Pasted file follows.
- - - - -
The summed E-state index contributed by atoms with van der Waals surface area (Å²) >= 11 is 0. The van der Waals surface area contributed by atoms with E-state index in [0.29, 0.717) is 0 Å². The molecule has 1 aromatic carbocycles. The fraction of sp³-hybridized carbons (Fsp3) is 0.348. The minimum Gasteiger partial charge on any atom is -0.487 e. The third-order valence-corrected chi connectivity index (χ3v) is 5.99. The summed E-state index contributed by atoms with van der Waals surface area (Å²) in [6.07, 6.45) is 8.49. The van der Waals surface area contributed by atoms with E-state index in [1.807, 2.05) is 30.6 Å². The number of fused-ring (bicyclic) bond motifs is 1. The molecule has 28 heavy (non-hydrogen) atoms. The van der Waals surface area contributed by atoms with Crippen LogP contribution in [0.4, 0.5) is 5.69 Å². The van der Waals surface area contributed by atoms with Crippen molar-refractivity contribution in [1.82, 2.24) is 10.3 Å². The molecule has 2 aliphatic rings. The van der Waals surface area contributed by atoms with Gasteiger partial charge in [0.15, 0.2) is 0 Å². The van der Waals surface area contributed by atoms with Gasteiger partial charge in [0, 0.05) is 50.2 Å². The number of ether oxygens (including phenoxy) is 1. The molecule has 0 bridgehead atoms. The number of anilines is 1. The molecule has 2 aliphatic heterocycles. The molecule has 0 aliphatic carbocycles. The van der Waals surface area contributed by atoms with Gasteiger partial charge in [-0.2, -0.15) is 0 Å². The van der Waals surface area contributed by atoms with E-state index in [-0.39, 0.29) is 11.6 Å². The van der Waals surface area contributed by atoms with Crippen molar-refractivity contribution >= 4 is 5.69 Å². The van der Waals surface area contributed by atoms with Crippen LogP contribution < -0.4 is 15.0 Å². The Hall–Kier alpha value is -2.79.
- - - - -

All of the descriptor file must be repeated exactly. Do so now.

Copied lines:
The summed E-state index contributed by atoms with van der Waals surface area (Å²) >= 11 is 0. The van der Waals surface area contributed by atoms with E-state index in [0.29, 0.717) is 0 Å². The molecule has 1 aromatic carbocycles. The fraction of sp³-hybridized carbons (Fsp3) is 0.348. The minimum Gasteiger partial charge on any atom is -0.487 e. The third-order valence-corrected chi connectivity index (χ3v) is 5.99. The summed E-state index contributed by atoms with van der Waals surface area (Å²) in [6.07, 6.45) is 8.49. The van der Waals surface area contributed by atoms with E-state index in [1.807, 2.05) is 30.6 Å². The number of fused-ring (bicyclic) bond motifs is 1. The molecule has 28 heavy (non-hydrogen) atoms. The van der Waals surface area contributed by atoms with Crippen LogP contribution in [0.4, 0.5) is 5.69 Å². The van der Waals surface area contributed by atoms with Crippen molar-refractivity contribution in [1.82, 2.24) is 10.3 Å². The molecule has 2 aliphatic rings. The van der Waals surface area contributed by atoms with Gasteiger partial charge in [0.15, 0.2) is 0 Å². The van der Waals surface area contributed by atoms with Gasteiger partial charge in [0, 0.05) is 50.2 Å². The number of ether oxygens (including phenoxy) is 1. The molecule has 0 bridgehead atoms. The number of anilines is 1. The molecule has 2 aliphatic heterocycles. The molecule has 0 aliphatic carbocycles. The van der Waals surface area contributed by atoms with Gasteiger partial charge in [-0.2, -0.15) is 0 Å². The van der Waals surface area contributed by atoms with E-state index in [-0.39, 0.29) is 11.6 Å². The van der Waals surface area contributed by atoms with Crippen molar-refractivity contribution >= 4 is 5.69 Å². The van der Waals surface area contributed by atoms with Crippen LogP contribution < -0.4 is 15.0 Å². The Hall–Kier alpha value is -2.79.